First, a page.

Check out these people and their personal growth quotes to find out how they have achieved it:

 

Personal growth quotes: “We should not judge people by their peak of excellence; but by the distance they have traveled from the point where they started.”

The American writer, Henry Ward Beecher, is known for his abolitionism and one of his contemporaries, Frederick Douglass beautifully exemplifies Beecher’s quote: it is not impressive that Douglass wrote books and articles on abolition, but rather the journey that he went through in order to do that: from being a slave with no future to being a freed man, advocating equality and anti-slavery across America.

 

Personal growth quotes: “Do not wait to strike ’til the iron is hot; but make it hot by striking.”

Procrastination have become an embarrassing activity – people do it, but only reluctantly admit it. How did William Yeats become so famous? Not only because of his talent, but also because he didn’t beat around the bush. Yeats wrote and wrote and wrote, and eventually landed the Nobel Prize – because he didn’t wait to strike. Learning to not procrastinate is one of the biggest ways in which you can grow.

 

“Do not spoil what you have by desiring what you have not; remember that what you now have was once among the things that you had not.”

Throughout human history, we have taken things for granted. And once we learn not to do that, we find a change of mood and appreciation of life in us that we always knew was there, but just did not notice. The Ancient Greek philosopher, Epicurus,  experienced this firsthand and it is indeed a powerful way to nurture the development of our minds.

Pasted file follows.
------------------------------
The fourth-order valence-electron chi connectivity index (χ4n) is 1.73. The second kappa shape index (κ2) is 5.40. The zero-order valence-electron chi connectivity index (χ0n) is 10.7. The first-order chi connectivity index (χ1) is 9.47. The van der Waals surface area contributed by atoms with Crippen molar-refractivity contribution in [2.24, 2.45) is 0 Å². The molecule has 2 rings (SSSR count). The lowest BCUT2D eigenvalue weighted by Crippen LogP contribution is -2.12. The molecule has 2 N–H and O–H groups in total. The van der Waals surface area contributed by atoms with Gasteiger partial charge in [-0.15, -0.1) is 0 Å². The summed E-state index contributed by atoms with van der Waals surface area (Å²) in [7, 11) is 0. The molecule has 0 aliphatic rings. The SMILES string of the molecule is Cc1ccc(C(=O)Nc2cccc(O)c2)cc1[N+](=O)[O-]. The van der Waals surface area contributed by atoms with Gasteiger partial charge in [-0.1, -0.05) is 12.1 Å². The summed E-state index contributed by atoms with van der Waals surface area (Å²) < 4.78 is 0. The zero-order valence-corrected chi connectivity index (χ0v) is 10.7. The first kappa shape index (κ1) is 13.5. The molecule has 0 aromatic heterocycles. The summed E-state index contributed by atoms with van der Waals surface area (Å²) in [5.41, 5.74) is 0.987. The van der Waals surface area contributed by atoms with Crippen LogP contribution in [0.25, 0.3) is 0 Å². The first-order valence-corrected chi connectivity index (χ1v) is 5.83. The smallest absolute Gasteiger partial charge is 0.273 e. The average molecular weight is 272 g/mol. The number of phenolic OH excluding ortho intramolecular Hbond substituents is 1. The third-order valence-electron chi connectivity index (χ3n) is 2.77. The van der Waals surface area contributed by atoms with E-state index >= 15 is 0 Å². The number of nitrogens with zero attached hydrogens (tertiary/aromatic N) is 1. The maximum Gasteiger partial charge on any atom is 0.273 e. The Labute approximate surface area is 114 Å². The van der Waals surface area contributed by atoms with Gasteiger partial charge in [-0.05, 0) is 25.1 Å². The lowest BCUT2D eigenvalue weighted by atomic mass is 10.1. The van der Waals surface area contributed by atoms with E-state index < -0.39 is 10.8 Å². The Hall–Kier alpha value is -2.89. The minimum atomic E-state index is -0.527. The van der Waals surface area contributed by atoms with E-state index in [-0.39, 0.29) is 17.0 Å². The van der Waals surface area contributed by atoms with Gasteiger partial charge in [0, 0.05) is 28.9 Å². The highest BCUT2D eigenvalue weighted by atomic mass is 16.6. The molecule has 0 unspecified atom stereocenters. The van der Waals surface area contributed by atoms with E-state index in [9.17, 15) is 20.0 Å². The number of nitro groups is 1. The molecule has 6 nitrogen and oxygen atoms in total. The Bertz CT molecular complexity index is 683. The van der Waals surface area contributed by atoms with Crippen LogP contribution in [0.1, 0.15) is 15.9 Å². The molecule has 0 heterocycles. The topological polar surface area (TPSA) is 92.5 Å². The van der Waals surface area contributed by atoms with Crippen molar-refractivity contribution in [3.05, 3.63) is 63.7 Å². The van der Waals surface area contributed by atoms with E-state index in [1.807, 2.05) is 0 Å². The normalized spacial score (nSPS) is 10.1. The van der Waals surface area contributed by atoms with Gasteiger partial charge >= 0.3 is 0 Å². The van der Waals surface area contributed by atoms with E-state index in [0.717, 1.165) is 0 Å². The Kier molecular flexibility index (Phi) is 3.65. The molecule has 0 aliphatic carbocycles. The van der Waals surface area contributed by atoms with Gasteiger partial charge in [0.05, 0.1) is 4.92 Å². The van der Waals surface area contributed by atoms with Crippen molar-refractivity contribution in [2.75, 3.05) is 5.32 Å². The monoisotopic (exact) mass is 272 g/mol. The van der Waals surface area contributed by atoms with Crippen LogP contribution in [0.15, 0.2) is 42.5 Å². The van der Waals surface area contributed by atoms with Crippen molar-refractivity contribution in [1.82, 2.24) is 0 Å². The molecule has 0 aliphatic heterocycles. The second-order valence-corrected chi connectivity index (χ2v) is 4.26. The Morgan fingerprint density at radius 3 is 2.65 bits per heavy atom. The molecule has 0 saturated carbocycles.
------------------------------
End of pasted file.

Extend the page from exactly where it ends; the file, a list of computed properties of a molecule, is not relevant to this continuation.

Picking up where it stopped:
“All truly great thoughts are conceived while walking.”

Learning to exercise on a daily basis is also part of personal development. Friedrich Nietzsche may not have been an olympic athlete, but he was a great thinker. Whether or not he conceived all his thoughts while walking, I don’t know, but he’s a good example that exercise is good for not only the body but also the mind.

 

“We have all the evidence we need in our immediate experience and only a deliberate refusal to ‘look’ is responsible for atheism.”

Many people throughout the world go through spiritual development in their lives. They may go from thinking there is a god to thinking there is none, or the other way around. Antony Flew was one of those who changed his mind several times, growing his spirituality along the way. As a boy, he was a believer, then concluded as a teenager that there was no god, advocating atheism throughout most of his life, then in the last part of his life began to advocate deism and on his deathbed proclaimed to be a theist and Christian. What we believe is part of who we are, and if we change this, it means we experience personal growth.

How to gain confidence

How to gain confidence

Confidence is different from self esteem. Confidence is “domain specific” which means it relates to a certain topic or area – I can have every confidence in my writing abilities, but have very little confidence in my ability to do public speaking. If you can relate to that, here are some tips on how to gain confidence in your abilities:

 

How to gain confidence: Preparation